Infants and toddlers who exhibit sleep problems--a common issue, any parent will tell you--may have a greater risk of developing sleep disorders later in life, a new study published in the journal Pediatrics has found. The study reports that one in 10 infants and toddlers fall into the risk category, and urges pediatricians to screen for sleep issues and signs of potential problems, chiefly regular snoring that can signal later onset of obstructive sleep apnea.
The New York Times reports on the findings:
The findings also challenged a widespread notion that children who have sleep troubles early on tend to outgrow them. In the study, children who had one or more sleep problems at any point in early childhood were three to five times as likely to have a sleep problem later on.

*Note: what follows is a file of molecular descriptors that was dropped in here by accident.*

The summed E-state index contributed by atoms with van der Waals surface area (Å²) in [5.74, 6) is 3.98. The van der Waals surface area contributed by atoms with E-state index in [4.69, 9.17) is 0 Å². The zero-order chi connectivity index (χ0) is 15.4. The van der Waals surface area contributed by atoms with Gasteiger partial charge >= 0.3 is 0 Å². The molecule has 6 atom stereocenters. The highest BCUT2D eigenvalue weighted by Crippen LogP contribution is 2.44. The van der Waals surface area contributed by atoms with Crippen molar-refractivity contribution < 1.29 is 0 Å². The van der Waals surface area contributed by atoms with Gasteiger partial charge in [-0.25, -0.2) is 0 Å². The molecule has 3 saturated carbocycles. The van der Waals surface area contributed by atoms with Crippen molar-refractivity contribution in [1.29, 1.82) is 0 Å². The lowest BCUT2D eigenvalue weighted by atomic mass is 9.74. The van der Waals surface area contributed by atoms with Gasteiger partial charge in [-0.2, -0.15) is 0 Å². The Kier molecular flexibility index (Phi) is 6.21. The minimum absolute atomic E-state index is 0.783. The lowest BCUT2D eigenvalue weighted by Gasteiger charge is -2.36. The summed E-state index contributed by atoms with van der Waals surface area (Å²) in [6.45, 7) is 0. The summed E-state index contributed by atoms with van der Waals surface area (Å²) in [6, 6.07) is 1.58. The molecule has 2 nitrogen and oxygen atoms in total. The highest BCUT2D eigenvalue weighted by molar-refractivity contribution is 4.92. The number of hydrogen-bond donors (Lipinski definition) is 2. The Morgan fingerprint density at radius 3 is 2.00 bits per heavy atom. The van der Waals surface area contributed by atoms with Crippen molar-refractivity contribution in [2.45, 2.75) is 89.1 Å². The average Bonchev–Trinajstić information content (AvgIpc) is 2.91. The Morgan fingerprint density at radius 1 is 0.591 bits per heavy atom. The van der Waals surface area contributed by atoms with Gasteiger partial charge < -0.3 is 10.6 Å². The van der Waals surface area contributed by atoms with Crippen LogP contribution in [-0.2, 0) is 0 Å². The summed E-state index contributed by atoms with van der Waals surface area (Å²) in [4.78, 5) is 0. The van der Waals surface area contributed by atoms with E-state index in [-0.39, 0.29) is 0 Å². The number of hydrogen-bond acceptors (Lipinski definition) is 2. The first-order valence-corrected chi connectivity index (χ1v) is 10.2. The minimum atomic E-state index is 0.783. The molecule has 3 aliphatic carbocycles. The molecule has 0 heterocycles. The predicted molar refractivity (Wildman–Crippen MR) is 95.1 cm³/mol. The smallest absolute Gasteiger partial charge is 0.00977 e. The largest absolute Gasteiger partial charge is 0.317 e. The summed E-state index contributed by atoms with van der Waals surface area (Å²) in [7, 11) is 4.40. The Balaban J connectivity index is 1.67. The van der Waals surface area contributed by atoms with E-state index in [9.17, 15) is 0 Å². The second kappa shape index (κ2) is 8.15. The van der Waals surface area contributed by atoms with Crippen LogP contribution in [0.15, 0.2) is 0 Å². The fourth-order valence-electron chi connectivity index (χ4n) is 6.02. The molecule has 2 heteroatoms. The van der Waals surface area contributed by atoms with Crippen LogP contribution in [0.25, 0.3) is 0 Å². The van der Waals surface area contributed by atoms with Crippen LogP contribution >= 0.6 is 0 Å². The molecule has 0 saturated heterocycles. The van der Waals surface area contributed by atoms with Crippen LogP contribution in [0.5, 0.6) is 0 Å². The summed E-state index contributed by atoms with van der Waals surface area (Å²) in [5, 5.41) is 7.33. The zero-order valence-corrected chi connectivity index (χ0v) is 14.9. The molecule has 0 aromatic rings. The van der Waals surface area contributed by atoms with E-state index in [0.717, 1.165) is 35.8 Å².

"The data indicate that sleep problems in children are not an isolated phenomenon," said Dr. Kelly Byars, an associate professor at the Cincinnati Children's Hospital Medical Center and an author of the study, which was published in the journal Pediatrics. "If you have it early and it's not remedied, then it's likely to continue over time."
The warning signs of a disorder can vary widely. But some indicators of a potential problem in children are loud snoring several nights a week, frequent bouts of getting up in the middle of the night, nightmares or night terrors, and routinely taking longer than 20 minutes to fall asleep.
Image: Infant crying in crib, via Shutterstock.